United States: Close-Out Netting Provisions Partially Held Invalid By German Federal Court Of Justice

General Administrative Act (Allgemeinverfügung) issued by German Federal Supervisory Authority to avoid Legal Uncertainty and Distortions in Financial Markets

EXECUTIVE SUMMARY

The German Federal Court of Justice (Bundesgerichtshof, "BGH") ruled on 9 June 2016 that contractual close-out netting provisions which deviate from section 104 of the German Insolvency Code (Insolvenzordnung) are invalid and section 104 of the German Insolvency Code applies in lieu of the invalid contractual provisions (the "BGH Ruling"). According to the BGH Ruling, certain provisions of the Ger-man Master Agreement for Financial Derivatives Transactions (Deutscher Rah-menvertrag für Finanztermingeschäfte, the "German Master Agreement") con-cerning the calculation of the compensation claim resulting from close-out netting are therefore void.

Close-out netting provisions are a standard element in master agreements for financial derivatives and hence widely-used. Such provisions determine the compensation claim of the respective counterparty in the event of an early termination of the master agreement (in particular, as a result of insolvency) by netting the out-standing claims resulting from all financial derivatives transactions made under such master agreement.

The scope of the BGH Ruling is therefore not limited to derivatives transactions governed by the German Master Agreement but extends to close-out netting provisions in other types of master agreements governed by German law (e.g. the Master Agreement for Repurchase Transactions (Rahmenvertrag für Wertpapierpensionsgeschäfte (Repos)). Furthermore, where master agreements are not governed by German law (but e.g. English law, as for instance ISDA Master Agreements), it should be noted that the BGH Ruling may nevertheless apply in case of an insol-vent German counterparty which does not qualify as an insurance undertaking, credit institution or investment undertaking.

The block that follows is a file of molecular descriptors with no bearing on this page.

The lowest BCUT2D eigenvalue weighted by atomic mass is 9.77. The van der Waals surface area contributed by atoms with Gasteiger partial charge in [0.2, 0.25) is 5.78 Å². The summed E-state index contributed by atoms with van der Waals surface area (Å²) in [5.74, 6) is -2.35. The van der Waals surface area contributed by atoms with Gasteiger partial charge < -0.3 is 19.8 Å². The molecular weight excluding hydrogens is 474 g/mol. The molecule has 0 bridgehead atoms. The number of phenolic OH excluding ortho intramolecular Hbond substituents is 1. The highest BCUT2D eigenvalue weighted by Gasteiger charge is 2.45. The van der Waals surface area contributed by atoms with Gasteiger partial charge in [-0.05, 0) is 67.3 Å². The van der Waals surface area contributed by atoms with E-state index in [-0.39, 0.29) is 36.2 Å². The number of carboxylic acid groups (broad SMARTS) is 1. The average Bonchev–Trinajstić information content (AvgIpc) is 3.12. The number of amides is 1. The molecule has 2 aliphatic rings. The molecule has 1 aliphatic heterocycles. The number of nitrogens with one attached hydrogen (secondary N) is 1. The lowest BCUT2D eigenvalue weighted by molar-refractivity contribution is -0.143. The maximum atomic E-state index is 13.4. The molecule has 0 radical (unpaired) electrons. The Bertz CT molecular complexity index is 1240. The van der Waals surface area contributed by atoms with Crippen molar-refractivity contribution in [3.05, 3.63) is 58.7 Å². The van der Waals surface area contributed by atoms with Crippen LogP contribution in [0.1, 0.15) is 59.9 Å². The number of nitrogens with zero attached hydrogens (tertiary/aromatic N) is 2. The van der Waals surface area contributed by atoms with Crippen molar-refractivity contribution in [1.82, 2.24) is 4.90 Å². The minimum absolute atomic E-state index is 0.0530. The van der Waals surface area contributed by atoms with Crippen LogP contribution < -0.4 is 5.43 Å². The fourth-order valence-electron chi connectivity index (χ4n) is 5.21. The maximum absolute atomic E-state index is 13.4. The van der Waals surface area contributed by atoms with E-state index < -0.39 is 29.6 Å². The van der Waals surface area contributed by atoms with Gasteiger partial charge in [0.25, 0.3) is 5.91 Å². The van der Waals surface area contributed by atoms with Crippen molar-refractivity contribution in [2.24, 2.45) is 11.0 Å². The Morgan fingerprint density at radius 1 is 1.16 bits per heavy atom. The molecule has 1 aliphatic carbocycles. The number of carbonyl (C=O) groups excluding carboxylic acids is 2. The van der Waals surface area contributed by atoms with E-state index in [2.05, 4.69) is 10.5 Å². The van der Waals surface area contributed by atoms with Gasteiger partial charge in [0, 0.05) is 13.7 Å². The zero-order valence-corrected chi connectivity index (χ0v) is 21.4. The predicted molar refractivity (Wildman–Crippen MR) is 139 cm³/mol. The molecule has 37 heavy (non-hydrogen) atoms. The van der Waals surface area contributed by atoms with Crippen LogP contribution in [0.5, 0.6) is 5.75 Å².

The BGH Ruling could, inter alia, have a material impact on regulatory capital requirements of credit institutions as contractual close-out netting provisions may no longer be recognisable for regulatory capital purposes. In order to avoid this and other severe consequences of the BGH Ruling, the German Federal Supervisory Authority (Bundesanstalt für Finanzdienstleistungsaufsicht, "BaFin") took prelim-inary action and issued a general administrative act (Allgemeinverfügung) pursu-ant to its powers under the German Securities Trading Act (Wertpapierhan-delsgesetz). Such general administrative act ("GAA") provides that contractual net-ting agreements shall, for the time being, continue to be settled as contractually agreed. The GAA applies until 31 December 2016, 24.00 hrs. Generally speaking, BaFin has therefore to a large extent neutralised the immediate impact of the BGH Ruling.

THE JUDGMENT OF THE GERMAN FEDERAL COURT OF JUSTICE

On 9 June 2016 the German Federal Court of Justice rendered a judgment (docket: IX ZR 314/14) on the validity of close-out netting provisions for stock option trans-actions. The BGH held that provisions in stock option transaction agreements governed by German law which provide for the netting of claims in the event of an insolvency (close-out netting provisions) are invalid to the extent such provisions deviate from section 104 of the German Insolvency Code.

In the BGH Ruling, the parties, two German limited liability companies ("GmbH") and Lehman Brothers International (Europe), a company organised under the laws of England and Wales ("LBIE"), entered into German Master Agreements under which call options on shares of SAP Aktiengesellschaft were traded. On the date of the filing for the institution of insolvency proceedings over LBIE, such call options had a positive market value for LBIE and a corresponding negative market value for GmbH. LBIE demanded payment from GmbH pursuant to the close-out netting provisions of the German Master Agreement.

The relevant provisions in the German Master Agreement provide for the immediate termination of the agreement without notice in the event of an insolvency and the substitution of any outstanding obligations there under which would have be-come due on the day of such termination or later by compensation claims. Such compensation claims are then consolidated, together with any other outstanding amounts or obligations, into a single compensation claim ("netting"). The party entitled to receive payment from its counterparty pursuant to such single compensation claim is commonly referred to as the party being "in the money".